Learn About the Law
Get help with your legal needs
PEOPLE v. HILL.
Defendant was convicted by a jury of armed robbery, MCL 750. 529, and carjacking, MCL 750.529a(1), but acquitted of additional charges of possession of a firearm by a felon, MCL 750.224f, and possession of a firearm during the commission of a felony (felony-firearm), MCL 750.227b. He was sentenced as a third-felony habitual offender, MCL 769.11, to concurrent prison terms of 20 to 40 years for each conviction. He appeals as of right. We affirm.
Defendant was convicted of stealing the victim's car and money while threatening her with a gun. The victim identified defendant, whom she had known for several months, as the perpetrator.
I. LIMITATIONS ON CROSS-EXAMINATION
Defendant argues that the trial court erroneously prevented him from thoroughly cross-examining the victim and police detective Edwardo Torres, and that these limitations on cross-examination violated his right of confrontation and his right to present a complete defense. Constitutional claims of due process violations are reviewed de novo. People v. Pitts, 222 Mich.App. 260, 263, 564 N.W.2d 93 (1997).
A. RIGHT OF CONFRONTATION
Defendant argues that the trial court violated his right of confrontation by precluding him from questioning the victim concerning her drug use. We disagree.
The Confrontation Clause, U.S. Const., Am. VI, states: “In all criminal prosecutions, the accused shall enjoy the right ․ to be confronted with the witnesses against him․” “ ‘The main and essential purpose of confrontation is to secure for the opponent the opportunity of cross-examination.’ ” Davis v. Alaska, 415 U.S. 308, 315-316, 94 S.Ct. 1105, 39 L.Ed.2d 347 (1974) (citation and emphasis omitted). “[T]he cross-examiner is not only permitted to delve into the witness' story to test the witness' perceptions and memory, but the cross-examiner has traditionally been allowed to impeach, i.e., discredit, the witness.” Id. at 316, 94 S.Ct. 1105. Exposing a witness's motivation, bias, and prejudices is a crucial part of the constitutionally protected right of cross-examination. Id. at 316-317, 94 S.Ct. 1105. However, the Confrontation Clause does not confer a right to impeach the general credibility of a witness. Boggs v. Collins, 226 F.3d 728, 737-738 (C.A.6, 2000).
In the present case, the victim's drug use was relevant to her ability to perceive and recall the events that transpired and, therefore, was relevant to her credibility. However, the victim admitted having a drug habit. She denied using drugs on the day of the crimes, and defendant did not proffer any evidence showing otherwise. Defendant has failed to explain how the victim's drug of choice, which he does not identify, has any further bearing on her credibility. In other words, defendant made no attempt to show that the victim was using a drug that had some lingering effects on the victim's perception and memory.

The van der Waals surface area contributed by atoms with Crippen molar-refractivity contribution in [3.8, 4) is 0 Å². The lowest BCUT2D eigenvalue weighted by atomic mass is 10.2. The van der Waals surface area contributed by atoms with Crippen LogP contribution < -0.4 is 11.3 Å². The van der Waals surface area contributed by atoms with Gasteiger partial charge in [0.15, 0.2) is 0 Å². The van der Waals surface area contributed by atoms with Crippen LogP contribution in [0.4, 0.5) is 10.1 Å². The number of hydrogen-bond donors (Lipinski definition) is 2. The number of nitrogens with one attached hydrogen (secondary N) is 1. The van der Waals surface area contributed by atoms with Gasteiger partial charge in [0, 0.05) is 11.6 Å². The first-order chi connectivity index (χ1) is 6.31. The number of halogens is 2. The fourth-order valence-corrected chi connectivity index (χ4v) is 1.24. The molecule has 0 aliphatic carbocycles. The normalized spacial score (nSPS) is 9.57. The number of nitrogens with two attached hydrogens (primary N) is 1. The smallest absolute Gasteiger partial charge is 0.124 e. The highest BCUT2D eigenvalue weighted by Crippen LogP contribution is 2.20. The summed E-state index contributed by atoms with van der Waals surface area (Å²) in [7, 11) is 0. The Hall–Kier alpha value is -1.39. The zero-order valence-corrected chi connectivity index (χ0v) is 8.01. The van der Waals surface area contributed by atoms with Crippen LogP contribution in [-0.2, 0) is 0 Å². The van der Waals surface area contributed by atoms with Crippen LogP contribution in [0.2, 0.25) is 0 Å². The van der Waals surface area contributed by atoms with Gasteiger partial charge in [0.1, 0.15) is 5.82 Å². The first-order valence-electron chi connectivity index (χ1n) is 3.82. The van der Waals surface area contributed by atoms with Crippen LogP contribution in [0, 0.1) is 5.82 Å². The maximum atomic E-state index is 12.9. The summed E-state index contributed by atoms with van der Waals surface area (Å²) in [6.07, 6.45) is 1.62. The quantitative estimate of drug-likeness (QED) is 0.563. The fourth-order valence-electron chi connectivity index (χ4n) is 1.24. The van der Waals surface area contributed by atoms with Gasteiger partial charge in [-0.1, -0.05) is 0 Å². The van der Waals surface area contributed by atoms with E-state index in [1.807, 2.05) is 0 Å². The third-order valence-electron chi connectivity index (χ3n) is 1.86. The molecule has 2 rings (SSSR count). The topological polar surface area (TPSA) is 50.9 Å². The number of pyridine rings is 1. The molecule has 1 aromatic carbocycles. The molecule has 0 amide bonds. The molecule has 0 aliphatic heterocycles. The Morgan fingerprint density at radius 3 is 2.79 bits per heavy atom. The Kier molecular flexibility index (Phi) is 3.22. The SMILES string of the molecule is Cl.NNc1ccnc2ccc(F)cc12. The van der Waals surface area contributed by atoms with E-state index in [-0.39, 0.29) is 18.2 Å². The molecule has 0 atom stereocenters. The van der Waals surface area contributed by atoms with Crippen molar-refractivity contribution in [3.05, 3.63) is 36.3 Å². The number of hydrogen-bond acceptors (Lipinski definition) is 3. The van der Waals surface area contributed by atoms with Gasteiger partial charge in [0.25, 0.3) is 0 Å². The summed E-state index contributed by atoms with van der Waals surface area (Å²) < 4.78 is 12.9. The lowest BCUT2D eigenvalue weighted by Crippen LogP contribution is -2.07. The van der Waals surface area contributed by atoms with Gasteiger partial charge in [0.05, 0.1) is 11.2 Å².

By allowing inquiry into the victim's drug use on the day of the crimes, the trial court sufficiently permitted defendant to cross-examine the victim concerning her perception and memory. Davis, supra at 316, 94 S.Ct. 1105. While defendant was entitled to attempt to discredit the victim, he was not entitled to do so by way of a general attack on her character. Boggs, supra at 737-738. Inquiry into her drugs of choice was such a general character attack. Therefore, the trial court correctly refused to allow it, absent a particular showing of relevance.
B. RIGHT TO PRESENT A DEFENSE
Defendant also argues that the trial court violated his right to present a complete defense by preventing him from eliciting testimony that the victim may have traded the car for drugs.
Along with the right of confrontation, the United States Constitution guarantees a defendant “ ‘ “a meaningful opportunity to present a complete defense.” ’ ” Holmes v. South Carolina, 547 U.S. 319, 324, 126 S.Ct. 1727, 164 L.Ed.2d 503 (2006) (citations omitted). “This right is abridged by evidence rules that ‘infring[e] upon a weighty interest of the accused’ and are ‘ “arbitrary” or “disproportionate to the purposes they are designed to serve.” ’ ” Id. (citations omitted). However, a trial court may exclude evidence where the probative value is outweighed by certain other factors, such as unfair prejudice, confusion of the issues, or potential to mislead the jury. Id. at 326, 126 S.Ct. 1727. This includes evidence that is repetitive, only marginally relevant, or that poses an undue risk of harassment, prejudice, or confusion of the issues. Id.
Applying this balancing test in the context of evidence proffered to show that someone else may have committed the crime charged, evidence may be introduced “ ‘when it is inconsistent with, and raises a reasonable doubt of, [the defendant's] own guilt,’ ” but not when the evidence is “ ‘remote’ ” and lacks a sufficient “ ‘connection with the crime.’ ” Id. at 327, 126 S.Ct. 1727 (citations omitted). Accordingly, evidence tending to inculpate another may be introduced when it tends to prove that another person may have committed the crime, but it may be excluded “ ‘where it does not sufficiently connect the other person to the crime, as, for example, where the evidence is speculative or remote, or does not tend to prove or disprove a material fact in issue at the defendant's trial.’ ” Id. (citation omitted); see also People v. Kent, 157 Mich.App. 780, 793, 404 N.W.2d 668 (1987).